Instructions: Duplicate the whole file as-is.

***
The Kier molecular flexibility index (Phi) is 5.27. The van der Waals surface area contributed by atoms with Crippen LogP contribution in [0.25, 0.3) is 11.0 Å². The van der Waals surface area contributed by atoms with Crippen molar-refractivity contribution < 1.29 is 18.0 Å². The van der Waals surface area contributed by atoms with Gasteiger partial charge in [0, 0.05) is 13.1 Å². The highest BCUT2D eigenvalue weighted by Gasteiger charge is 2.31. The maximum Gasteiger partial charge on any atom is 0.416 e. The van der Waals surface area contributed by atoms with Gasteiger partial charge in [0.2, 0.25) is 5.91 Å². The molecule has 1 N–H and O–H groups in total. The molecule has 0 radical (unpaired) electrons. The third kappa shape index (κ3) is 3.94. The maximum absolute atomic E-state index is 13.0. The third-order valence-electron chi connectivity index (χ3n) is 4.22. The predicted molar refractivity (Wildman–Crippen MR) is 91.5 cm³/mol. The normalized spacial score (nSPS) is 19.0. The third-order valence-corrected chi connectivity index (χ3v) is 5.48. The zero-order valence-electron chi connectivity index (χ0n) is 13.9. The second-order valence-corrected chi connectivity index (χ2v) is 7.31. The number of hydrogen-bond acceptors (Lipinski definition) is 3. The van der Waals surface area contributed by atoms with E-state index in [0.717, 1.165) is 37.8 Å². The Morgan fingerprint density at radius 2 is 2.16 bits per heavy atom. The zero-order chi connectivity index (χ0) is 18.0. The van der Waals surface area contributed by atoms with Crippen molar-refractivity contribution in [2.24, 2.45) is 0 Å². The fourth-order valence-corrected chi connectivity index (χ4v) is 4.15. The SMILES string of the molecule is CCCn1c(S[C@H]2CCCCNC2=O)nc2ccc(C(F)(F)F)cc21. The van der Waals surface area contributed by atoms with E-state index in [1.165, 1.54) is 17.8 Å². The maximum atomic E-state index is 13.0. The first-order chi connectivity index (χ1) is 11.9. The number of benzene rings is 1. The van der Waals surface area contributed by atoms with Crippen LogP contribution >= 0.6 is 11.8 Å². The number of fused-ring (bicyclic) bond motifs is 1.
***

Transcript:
The Kier molecular flexibility index (Phi) is 5.27. The van der Waals surface area contributed by atoms with Crippen LogP contribution in [0.25, 0.3) is 11.0 Å². The van der Waals surface area contributed by atoms with Crippen molar-refractivity contribution < 1.29 is 18.0 Å². The van der Waals surface area contributed by atoms with Gasteiger partial charge in [0, 0.05) is 13.1 Å². The highest BCUT2D eigenvalue weighted by Gasteiger charge is 2.31. The maximum Gasteiger partial charge on any atom is 0.416 e. The van der Waals surface area contributed by atoms with Gasteiger partial charge in [0.2, 0.25) is 5.91 Å². The molecule has 1 N–H and O–H groups in total. The molecule has 0 radical (unpaired) electrons. The third kappa shape index (κ3) is 3.94. The maximum absolute atomic E-state index is 13.0. The third-order valence-electron chi connectivity index (χ3n) is 4.22. The predicted molar refractivity (Wildman–Crippen MR) is 91.5 cm³/mol. The normalized spacial score (nSPS) is 19.0. The third-order valence-corrected chi connectivity index (χ3v) is 5.48. The zero-order valence-electron chi connectivity index (χ0n) is 13.9. The second-order valence-corrected chi connectivity index (χ2v) is 7.31. The number of hydrogen-bond acceptors (Lipinski definition) is 3. The van der Waals surface area contributed by atoms with E-state index in [0.717, 1.165) is 37.8 Å². The Morgan fingerprint density at radius 2 is 2.16 bits per heavy atom. The zero-order chi connectivity index (χ0) is 18.0. The van der Waals surface area contributed by atoms with Crippen molar-refractivity contribution in [2.24, 2.45) is 0 Å². The fourth-order valence-corrected chi connectivity index (χ4v) is 4.15. The SMILES string of the molecule is CCCn1c(S[C@H]2CCCCNC2=O)nc2ccc(C(F)(F)F)cc21. The van der Waals surface area contributed by atoms with E-state index in [1.165, 1.54) is 17.8 Å². The maximum atomic E-state index is 13.0. The first-order chi connectivity index (χ1) is 11.9. The number of benzene rings is 1. The van der Waals surface area contributed by atoms with Crippen LogP contribution >= 0.6 is 11.8 Å². The number of fused-ring (bicyclic) bond motifs is 1.